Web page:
JIS News

The Clarendon Infirmary was abuzz with activity on National Labour Day, May 23, as community persons, along with parish council representatives, came out to participate in the planting of vegetables and fruit trees on the grounds of the infirmary.
Trevor Morris, Councillor for the Denbigh Division, said that the project, which is the parish Labour Day project, was a worthwhile venture, capable of yielding long-term benefits.
He noted that the infirmary had approximately four acres of uncultivated land, which would be used for growing most of the food required to feed its residents. “We have a whole lot of land that is not being used. What we start here today is something that we are going to continue, so by the middle of the year, we will see more land being prepared and an expansion of the programme,” he told JIS News.
Matron in charge of the infirmary, Joyce Anderson, said that the project would go a far way in feeding the 145 persons resident at the facility, easing the strain on the budget of the Parish Council.
“If we cultivate enough to feed ourselves,” she pointed out, “the money allocated for food could be used to address some of the other needs of persons here.”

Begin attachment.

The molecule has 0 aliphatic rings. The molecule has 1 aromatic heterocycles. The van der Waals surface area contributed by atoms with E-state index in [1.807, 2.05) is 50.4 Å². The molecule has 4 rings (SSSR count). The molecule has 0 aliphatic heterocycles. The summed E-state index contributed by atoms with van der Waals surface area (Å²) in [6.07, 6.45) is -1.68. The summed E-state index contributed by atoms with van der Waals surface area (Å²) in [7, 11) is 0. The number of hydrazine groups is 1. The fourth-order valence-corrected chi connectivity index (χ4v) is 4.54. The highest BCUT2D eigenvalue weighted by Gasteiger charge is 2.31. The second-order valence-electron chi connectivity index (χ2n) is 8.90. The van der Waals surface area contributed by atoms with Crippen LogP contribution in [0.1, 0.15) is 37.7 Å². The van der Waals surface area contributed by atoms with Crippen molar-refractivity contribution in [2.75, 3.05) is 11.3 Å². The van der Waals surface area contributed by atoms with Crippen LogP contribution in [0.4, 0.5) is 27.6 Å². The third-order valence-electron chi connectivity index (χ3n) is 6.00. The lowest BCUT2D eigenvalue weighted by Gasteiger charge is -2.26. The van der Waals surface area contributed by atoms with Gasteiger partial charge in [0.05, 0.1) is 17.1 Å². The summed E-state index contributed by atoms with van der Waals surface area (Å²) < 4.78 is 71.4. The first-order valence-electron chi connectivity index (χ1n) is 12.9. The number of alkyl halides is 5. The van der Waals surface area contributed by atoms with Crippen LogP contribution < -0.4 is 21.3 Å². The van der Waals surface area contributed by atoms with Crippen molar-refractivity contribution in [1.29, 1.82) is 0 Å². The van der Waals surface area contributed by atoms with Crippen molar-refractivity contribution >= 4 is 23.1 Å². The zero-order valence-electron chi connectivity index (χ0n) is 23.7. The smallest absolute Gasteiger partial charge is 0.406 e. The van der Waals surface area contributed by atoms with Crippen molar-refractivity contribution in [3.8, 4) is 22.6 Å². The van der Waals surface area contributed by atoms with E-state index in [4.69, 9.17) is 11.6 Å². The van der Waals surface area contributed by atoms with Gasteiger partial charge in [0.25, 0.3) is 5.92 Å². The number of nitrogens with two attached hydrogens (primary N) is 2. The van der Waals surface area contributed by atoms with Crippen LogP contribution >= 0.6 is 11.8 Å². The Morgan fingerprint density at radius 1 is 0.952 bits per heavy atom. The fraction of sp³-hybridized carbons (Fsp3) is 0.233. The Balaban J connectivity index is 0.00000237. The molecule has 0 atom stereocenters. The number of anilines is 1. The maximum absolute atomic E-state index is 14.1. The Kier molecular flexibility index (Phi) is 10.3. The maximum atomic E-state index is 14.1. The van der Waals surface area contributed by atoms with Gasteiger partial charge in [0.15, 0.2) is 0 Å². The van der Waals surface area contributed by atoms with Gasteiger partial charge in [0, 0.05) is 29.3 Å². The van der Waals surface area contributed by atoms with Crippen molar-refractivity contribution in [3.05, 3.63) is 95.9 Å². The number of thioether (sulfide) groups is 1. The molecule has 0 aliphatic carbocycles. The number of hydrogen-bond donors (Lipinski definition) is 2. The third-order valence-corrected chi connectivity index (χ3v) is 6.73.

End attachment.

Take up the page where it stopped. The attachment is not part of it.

She also mentioned the refurbishing of the chicken coops on the property, which were damaged during Hurricanes Dean and Ivan.
According to Ms. Anderson, the farm project would also provide occupational therapy for residents, who would be required to assist in watering the crops and tending to the chickens.
The Clarendon Infirmary is home to 145 persons age 25 to 102 years. The facility not only serves as a safe haven for the indigent and the mentally and physically challenged, but is also a rehabilitation centre, where persons have been helped and subsequently reintegrated into society.